Get the latest market trends in your inbox

Stay on top of the latest market trends and economic insights with the Axios Markets newsletter. Sign up for free.

Please enter a valid email.

Please enter a valid email.

Subscription failed
Thank you for subscribing!

Catch up on coronavirus stories and special reports, curated by Mike Allen everyday

Catch up on coronavirus stories and special reports, curated by Mike Allen everyday

Please enter a valid email.

Please enter a valid email.

Subscription failed
Thank you for subscribing!

Denver news in your inbox

Catch up on the most important stories affecting your hometown with Axios Denver

Please enter a valid email.

Please enter a valid email.

Subscription failed
Thank you for subscribing!

Des Moines news in your inbox

Catch up on the most important stories affecting your hometown with Axios Des Moines

Please enter a valid email.

Please enter a valid email.

Subscription failed
Thank you for subscribing!

Minneapolis-St. Paul news in your inbox

Catch up on the most important stories affecting your hometown with Axios Minneapolis-St. Paul

Please enter a valid email.

Please enter a valid email.

Subscription failed
Thank you for subscribing!

Tampa-St. Petersburg news in your inbox

Catch up on the most important stories affecting your hometown with Axios Tampa-St. Petersburg

Please enter a valid email.

Please enter a valid email.

Subscription failed
Thank you for subscribing!

Please enter a valid email.

Please enter a valid email.

Subscription failed
Thank you for subscribing!

Illustration: Sam Jayne / Axios

For all the worldwide worries, a fascinating and rare trend is unfolding around the globe: synchronized growth.

President Trump and many other global leaders are basically boosting each other with their expanding economies and increased spending at home. It's very unusual for the world's biggest economies to grow all at once — and this phenomenon has no doubt helped boost U.S. markets.

  • CNN's Fareed Zakaria, in an interview with us about transcendent global forces, calls it the "extraordinary" trend of a "synchronized global recovery" that could well continue into 2018 and beyond.

Check out the Q3 growth rates of the world's 10 largest economies:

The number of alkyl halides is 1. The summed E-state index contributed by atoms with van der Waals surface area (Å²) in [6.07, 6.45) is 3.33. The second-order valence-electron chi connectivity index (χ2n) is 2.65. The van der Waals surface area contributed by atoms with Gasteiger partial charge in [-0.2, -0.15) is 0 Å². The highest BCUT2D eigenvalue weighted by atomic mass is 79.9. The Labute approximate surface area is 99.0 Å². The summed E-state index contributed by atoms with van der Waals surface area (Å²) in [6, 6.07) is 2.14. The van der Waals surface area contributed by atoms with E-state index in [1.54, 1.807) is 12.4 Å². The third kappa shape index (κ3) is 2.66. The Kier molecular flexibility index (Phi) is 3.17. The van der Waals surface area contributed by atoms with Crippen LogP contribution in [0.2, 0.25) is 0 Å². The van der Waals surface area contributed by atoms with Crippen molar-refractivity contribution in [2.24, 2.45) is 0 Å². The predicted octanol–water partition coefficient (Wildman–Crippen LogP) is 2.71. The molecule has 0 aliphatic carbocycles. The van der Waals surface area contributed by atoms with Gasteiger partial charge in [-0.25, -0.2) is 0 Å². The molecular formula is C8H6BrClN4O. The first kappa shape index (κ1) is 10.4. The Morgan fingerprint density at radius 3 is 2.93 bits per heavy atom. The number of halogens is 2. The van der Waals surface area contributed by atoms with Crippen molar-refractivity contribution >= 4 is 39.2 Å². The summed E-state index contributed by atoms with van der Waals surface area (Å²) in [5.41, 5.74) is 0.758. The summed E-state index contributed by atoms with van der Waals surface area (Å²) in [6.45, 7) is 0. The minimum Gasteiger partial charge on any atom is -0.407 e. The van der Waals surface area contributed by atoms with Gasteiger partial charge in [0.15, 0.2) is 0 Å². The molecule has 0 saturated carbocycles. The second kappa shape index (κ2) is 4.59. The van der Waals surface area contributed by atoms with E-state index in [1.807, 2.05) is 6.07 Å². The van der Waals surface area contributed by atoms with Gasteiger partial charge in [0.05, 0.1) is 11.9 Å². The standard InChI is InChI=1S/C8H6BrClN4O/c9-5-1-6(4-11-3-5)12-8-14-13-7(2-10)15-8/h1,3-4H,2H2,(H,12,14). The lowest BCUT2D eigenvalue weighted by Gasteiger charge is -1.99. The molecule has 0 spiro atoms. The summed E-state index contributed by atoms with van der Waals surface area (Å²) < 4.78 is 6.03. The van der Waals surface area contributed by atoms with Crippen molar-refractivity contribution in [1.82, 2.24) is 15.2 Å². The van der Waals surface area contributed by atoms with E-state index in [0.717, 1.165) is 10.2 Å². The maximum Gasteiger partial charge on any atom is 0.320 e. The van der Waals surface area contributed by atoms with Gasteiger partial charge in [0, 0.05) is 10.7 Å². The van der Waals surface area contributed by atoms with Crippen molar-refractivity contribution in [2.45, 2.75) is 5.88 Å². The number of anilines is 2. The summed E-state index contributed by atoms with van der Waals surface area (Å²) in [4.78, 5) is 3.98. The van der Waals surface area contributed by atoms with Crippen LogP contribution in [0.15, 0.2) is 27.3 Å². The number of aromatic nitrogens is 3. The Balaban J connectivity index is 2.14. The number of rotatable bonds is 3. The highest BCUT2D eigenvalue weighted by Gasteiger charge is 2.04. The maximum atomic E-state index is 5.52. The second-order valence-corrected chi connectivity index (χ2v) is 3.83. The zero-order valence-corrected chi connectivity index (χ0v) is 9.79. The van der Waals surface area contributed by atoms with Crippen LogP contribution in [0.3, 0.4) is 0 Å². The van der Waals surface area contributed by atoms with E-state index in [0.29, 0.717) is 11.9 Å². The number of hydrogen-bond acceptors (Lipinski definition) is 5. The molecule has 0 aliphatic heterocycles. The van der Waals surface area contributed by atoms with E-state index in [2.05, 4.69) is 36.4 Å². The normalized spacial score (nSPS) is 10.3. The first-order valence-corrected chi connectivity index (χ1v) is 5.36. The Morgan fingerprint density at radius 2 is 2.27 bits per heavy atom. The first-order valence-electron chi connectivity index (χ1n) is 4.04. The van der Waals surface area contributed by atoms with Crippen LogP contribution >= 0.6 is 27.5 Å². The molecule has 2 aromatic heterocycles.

1. U.S.: 3.3%
  2. China: 6.9%
  3. Japan: 2.5%
  4. Germany: .8%
  5. U.K.: .4%
  6. India: 6.3%
  7. France: .5%
  8. Brazil: .1%
  9. Italy: .4%
  10. Canada: 1.7%

There are many reasons/theories for simultaneous growth:

  • The United States, Europe and others spent heavily to pull out of the 2007 recession. Around the same time, Japan finally pulled out of its long funk. Turns out, goosing spending helps, at least in short-term.
  • You wouldn't guess it from media coverage, but the world is more peaceful than usual. Even terrorist attacks are down — by double-digits.
  • Many of the emerging growth markets, like Indonesia, are governed by market- and trade-friendly economic reformers, juicing spending.
  • JPMorgan Chase CEO Jamie Dimon told us in Michigan last week that another reason has been the slow but sustained growth in the U.S., which has — little by little — helped lift other nations.

Bullish at the top: Dimon says we "could have years of more global growth."White House economic adviser Gary Cohn told us to expect a lot more growth at home next year, especially with the tax cuts in place. He sees a continued rally "based on real, underlying fundamentals of the economy — the U.S. economy as well as European economy and global economy," plus the new tax incentives.Be smart: Economics is like politics: Everyone has an opinion, but everyone is guessing.Be watchful: The same force that pulled the world out of an economic funk — sustained if anemic growth in the U.S., and robust growth in China — could turn and pull others down.Between now and New Year's Day, Axios CEO Jim VandeHei and I will bring AM readers our year-end thoughts on the topics that matter most. Sign up here.

Subscribe to Axios AM/PM for a daily rundown of what's new and why it matters, directly from Mike Allen.
Please enter a valid email.
Please enter a valid email.
Server error. Please try a different email.
Subscribed! Look for Axios AM and PM in your inbox tomorrow or read the latest Axios AM now.

Go deeper

19 mins ago - Health

Moderna to file for FDA emergency use authorization for COVID-19 vaccine

Photo illustration by STR/NurPhoto via Getty Images

Moderna announced that it plans to file with the FDA Monday for an emergency use authorization for its coronavirus vaccine, which the company said has an efficacy rate of 94.1%.

Why it matters: Moderna will become the second company to file for a vaccine EUA after Pfizer did the same earlier this month, potentially paving the way for the U.S. to have two COVID-19 vaccines in distribution by the end of the year. The company said its vaccine has a 100% efficacy rate against severe COVID cases.

The social media addiction bubble

Illustration: Annelise Capossela/Axios

Right now, everyone from Senate leaders to the makers of Netflix's popular "Social Dilemma" is promoting the idea that Facebook is addictive.

Yes, but: Human beings have raised fears about the addictive nature of every new media technology since the 18th century brought us the novel, yet the species has always seemed to recover its balance once the initial infatuation wears off.

Young people's next big COVID test

Illustration: Eniola Odetunde/Axios

Young, healthy people will be at the back of the line for coronavirus vaccines, and they'll have to maintain their sense of urgency as they wait their turn — otherwise, vaccinations won't be as effective in bringing the pandemic to a close.

The big picture: "It’s great young people are anticipating the vaccine," said Jewel Mullen, associate dean for health equity at the University of Texas. But the prospect of that enthusiasm waning is "a cause for concern," she said.